Wednesday, May 7, 2008

What Cancer Has Taught Me

I read Leroy Sievers's "My Cancer" Blog every day.  Sievers is an American journalist who's been writing about his cancer experience on the NPR (National Public Radio) Web site.  He's smart, thoughtful, and articulate.  He's developed quite a following of cancer survivors and caregivers who are also quite intelligent and eloquent. 

Last week, he asked his readers to tell him how cancer changed their lives.  He asked them to finish the sentence, "My cancer...", and he received more than 360 responses.

The overwhelming majority of people said their cancer taught them to appreciate life.  I have to wonder about these people. Why didn't they appreciate their lives BEFORE cancer? Sad.

A few very honest people said cancer showed them how callous people can be, how weak their bodies can be, how painful life can be.  Very sad. 

One woman said cancer taught her valuable life lessons, but she'd have been happy to learn them from a book instead.  Another said her cancer stole her children's innocence.  

I didn't write in, but here's my response:

My cancer... didn't teach me very much about life, the universe, and everything that I didn't already  know.  It didn't make me appreciate all the wonderful things in my life any more than I already did.  It didn't show me what a great husband I had because I already knew that.  It didn't make me realize what a strong person I was because I already knew that too.  Cancer didn't teach or show me much that I didn't already know.  Unless you count medical knowledge about the disease itself.

BUT... My cancer seems to have taught the people who know me all of the above about themselves.  Many of my friends have told me how much more they appreciate the little things in life, how much they've learned about the importance of love and faith, how much more grateful they are for everything they have.

I'm happy about this.  I think my cancer has done a lot of good for a lot of people who know me.  And because it's had this impact on other people, my cancer as had a positive impact on me.  I've learned how generous and thoughtful people can be - not just our friends, but mere acquaintances and even strangers.  I've come to see what good there is in people's hearts if only given the chance.  I've realized what an incredible group of friends we have and how lucky we are to know so many kind-hearted, smart, generous people.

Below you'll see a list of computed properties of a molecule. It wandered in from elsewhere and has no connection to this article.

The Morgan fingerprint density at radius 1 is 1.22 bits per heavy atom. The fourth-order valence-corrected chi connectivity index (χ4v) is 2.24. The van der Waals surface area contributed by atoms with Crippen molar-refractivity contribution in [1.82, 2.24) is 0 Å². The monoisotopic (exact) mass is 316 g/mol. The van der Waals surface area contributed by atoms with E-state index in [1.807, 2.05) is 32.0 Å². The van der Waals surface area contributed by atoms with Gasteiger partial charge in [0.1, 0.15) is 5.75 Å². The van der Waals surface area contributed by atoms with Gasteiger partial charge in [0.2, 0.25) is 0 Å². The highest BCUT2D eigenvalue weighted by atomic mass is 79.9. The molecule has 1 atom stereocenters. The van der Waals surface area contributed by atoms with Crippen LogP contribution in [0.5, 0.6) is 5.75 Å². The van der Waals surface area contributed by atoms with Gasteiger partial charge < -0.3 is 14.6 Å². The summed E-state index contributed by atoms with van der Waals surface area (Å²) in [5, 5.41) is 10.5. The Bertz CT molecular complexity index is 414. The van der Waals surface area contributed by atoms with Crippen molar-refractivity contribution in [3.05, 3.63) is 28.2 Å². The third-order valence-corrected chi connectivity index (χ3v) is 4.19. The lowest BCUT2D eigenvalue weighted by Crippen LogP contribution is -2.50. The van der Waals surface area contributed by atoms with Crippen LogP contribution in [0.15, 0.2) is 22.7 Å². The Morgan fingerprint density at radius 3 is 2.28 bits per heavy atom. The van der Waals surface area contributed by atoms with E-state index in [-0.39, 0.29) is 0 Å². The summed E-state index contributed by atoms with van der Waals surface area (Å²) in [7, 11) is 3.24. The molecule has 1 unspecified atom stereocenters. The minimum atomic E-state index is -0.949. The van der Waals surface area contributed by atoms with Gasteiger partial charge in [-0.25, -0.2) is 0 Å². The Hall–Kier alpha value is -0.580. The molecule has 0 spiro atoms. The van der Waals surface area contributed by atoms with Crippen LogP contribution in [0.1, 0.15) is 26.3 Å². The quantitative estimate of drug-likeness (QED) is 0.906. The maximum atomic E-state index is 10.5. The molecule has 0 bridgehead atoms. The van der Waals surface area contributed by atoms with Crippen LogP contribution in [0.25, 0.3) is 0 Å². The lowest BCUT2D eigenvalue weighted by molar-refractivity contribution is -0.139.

So, to answer Sievers's question...  My cancer has brought some amazing people into focus. 


Anonymous said...

Hey Shin, truly touching.. When I think about it, you are right. I do learn from strong-willed people like you. I wish you all the best on your recovery!

Anonymous said...

Hi Shin,

Everytime I read your blog, I feel amazed by your willpower to live and cheerfulness despite it all.

My granduncle has recently been diagnosed with oesophageal cancer, and while I was told it was the early stages, internet readings shows unfavourable prognosis and survival rates.

I hope you've some tips on food and nutrition towards coping with this disease, as I've heard it has been draining to his health at his age. Thanks.

Shin said...

Dear anonymous re: granduncle with oesophageal cancer,

After I was first diagnosed with cancer, I did a lot of research on nutrition. As a result, I went on a strict diet, cutting out meat, dairy, eggs, sugar, caffeine, alcohol, and most processed food. I also took a number of health supplements and started exercising regularly.

I felt healthier, stronger, and suffered almost no side effects from the chemo and radiation treatments.

But my cancer came back less than a year after my treatment ended. That would lead most people to conclude that my special diet did no good. I don't think that's the case.

I recently began eating meat, dairy, and sugar again because I lost too much weight. I've now stabilized my weight and am slowly moving back to my earlier, healthier diet.

I can't really tell you whether your granduncle should go on a special cancer diet or keep enjoying whatever foods he likes. I think each patient is different. But, in general, I'd say any diet rich in vegetables, beans, grains, nuts, and seeds is healthier than meat, dairy, and sugar, whether you have cancer or not.

Maybe this earlier Blog post, "What Causes Cancer" has some information that might be useful to you.

Don't let the statistics you read on the Internet scare you. According to the statistics, I should be dead by now.

Don't underestimate the power of unmeasurable weapons in the fight against cancer: inner strength, will to live, positive outlook, support of loved ones, faith. I know none of these will cure cancer, but they're a powerful aid in the patient's ability to withstand the emotional stress and mental breakdown that often accompany cancer.

I wish for your granduncle, you, and your family to find strength in yourselves and in each other.

If you can, please write again to let me know how he's doing and how you're doing.